Cytogenet Genome Res. 2011;133(2-4):91-9. Epub 2011 Jan 29.
Aneuploidy in human spermatozoa.
Templado C, Vidal F, Estop A.
SourceUnitat de Biologia Cel·lular i Genètica Mèdica, Facultat de Medicina, Departament de Biologia Cel·lular, Fisiologia i Immunologia, Universitat Autònoma de Barcelona, Bellaterra, Spain. email@example.com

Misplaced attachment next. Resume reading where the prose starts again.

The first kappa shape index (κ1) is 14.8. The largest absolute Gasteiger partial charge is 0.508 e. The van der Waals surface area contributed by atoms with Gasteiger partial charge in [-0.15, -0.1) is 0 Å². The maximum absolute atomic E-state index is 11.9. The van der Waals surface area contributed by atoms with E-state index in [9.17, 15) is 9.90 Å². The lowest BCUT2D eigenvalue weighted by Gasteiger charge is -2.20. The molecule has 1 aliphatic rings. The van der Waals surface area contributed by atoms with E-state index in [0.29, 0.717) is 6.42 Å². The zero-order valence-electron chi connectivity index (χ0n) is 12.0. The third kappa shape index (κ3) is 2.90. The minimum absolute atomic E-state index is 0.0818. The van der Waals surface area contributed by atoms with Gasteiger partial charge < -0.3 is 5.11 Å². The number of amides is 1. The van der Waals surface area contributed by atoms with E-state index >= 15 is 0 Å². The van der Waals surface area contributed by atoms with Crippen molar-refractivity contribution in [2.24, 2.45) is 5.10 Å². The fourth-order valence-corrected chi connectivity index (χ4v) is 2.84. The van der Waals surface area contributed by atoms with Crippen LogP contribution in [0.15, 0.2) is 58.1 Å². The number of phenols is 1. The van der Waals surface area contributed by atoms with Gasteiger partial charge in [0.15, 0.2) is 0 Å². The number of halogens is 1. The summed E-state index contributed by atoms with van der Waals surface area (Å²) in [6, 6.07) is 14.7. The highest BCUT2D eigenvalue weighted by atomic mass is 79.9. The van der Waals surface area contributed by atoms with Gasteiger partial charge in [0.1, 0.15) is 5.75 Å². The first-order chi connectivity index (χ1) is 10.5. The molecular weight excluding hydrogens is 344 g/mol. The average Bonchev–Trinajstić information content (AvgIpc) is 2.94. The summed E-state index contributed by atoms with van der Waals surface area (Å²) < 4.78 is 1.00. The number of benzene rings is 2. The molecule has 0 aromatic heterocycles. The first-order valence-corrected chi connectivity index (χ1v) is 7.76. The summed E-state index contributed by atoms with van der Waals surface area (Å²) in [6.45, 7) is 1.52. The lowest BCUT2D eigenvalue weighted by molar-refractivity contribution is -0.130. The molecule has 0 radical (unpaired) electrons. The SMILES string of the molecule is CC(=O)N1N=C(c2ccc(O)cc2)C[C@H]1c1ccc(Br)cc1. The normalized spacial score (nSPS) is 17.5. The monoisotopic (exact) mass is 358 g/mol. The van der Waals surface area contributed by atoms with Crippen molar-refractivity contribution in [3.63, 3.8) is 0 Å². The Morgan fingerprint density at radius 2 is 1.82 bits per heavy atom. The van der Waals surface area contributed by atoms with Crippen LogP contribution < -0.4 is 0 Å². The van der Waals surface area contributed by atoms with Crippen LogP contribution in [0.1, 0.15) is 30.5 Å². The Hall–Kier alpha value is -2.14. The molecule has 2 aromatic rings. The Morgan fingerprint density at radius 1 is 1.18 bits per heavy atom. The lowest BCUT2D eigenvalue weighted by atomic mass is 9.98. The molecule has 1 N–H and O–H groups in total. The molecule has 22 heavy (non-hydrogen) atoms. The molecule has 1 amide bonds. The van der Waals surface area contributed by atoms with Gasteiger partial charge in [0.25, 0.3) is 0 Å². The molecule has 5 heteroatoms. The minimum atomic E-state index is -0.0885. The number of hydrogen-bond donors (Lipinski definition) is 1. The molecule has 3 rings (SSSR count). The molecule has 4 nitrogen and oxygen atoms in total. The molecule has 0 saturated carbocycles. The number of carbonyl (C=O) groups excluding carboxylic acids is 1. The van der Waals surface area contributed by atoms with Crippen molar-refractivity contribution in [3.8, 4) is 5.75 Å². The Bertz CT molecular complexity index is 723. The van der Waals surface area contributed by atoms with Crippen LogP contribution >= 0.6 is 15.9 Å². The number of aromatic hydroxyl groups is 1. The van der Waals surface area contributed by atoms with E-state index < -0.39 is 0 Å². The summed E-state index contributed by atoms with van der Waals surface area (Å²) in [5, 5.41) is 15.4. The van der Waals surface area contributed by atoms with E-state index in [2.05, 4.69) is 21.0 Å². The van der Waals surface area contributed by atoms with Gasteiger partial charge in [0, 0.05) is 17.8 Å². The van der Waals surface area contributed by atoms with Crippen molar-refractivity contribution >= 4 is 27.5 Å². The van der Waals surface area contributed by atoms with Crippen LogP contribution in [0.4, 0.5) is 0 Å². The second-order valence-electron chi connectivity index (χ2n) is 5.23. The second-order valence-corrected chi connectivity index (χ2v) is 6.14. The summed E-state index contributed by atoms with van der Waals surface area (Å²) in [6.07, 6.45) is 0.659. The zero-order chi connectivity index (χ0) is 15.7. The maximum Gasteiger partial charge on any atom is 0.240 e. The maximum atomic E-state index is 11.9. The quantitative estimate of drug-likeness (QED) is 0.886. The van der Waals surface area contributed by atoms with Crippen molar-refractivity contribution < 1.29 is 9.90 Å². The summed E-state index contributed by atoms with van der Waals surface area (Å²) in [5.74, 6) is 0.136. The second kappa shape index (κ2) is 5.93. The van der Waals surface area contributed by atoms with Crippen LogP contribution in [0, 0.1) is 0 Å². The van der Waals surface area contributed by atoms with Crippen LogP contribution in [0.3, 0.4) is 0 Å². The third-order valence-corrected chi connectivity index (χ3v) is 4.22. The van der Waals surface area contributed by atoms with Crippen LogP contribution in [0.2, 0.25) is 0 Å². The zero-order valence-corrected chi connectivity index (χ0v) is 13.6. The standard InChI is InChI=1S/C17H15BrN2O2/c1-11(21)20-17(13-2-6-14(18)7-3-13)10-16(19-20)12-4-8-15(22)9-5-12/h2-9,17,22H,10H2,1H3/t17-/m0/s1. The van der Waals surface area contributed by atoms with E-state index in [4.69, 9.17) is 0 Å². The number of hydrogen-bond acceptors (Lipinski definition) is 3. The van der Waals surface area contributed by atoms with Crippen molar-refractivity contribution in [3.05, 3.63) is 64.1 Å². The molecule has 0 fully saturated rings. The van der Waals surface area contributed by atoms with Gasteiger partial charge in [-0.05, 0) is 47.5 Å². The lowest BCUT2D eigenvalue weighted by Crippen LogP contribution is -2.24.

We reviewed the frequency and distribution of disomy in spermatozoa obtained by multicolor-FISH analysis on decondensed sperm nuclei in (a) healthy men, (b) fathers of aneuploid offspring of paternal origin and (c) individuals with Klinefelter syndrome and XYY males. In series of healthy men, disomy per autosome is approximately 0.1% but may range from 0.03 (chromosome 8) to 0.47 (chromosome 22). The great majority of authors find that chromosome 21 (0.18%) and the sex chromosomes (0.27%) have significantly elevated frequencies of disomy although these findings are not universal. The total disomy in FISH studies is 2.26% and the estimated aneuploidy (2× disomy) is 4.5%, more than double that seen in sperm karyotypes (1.8%). Increased disomy levels of low orders of magnitude have been reported in spermatozoa of some normal men (stable variants) and in men who have fathered children with Down, Turner and Klinefelter syndromes. These findings suggest that men with a moderately elevated aneuploidy rate may be at a higher risk of fathering paternally derived aneuploid pregnancies. Among lifestyle factors, smoking, alcohol and caffeine have been studied extensively but the compounding effects of the 3 are difficult to separate because they are common lifestyle behaviors. Increases in sex chromosome abnormalities, some autosomal disomies, and in the number of diploid spermatozoa are general features in 47,XXY and 47,XYY males. Aneuploidy of the sex chromosomes is more frequent than aneuploidy of any of the autosomes not only in normal control individuals, but also in patients with sex chromosome abnormalities and fathers of paternally derived Klinefelter, Turner and Down syndromes.
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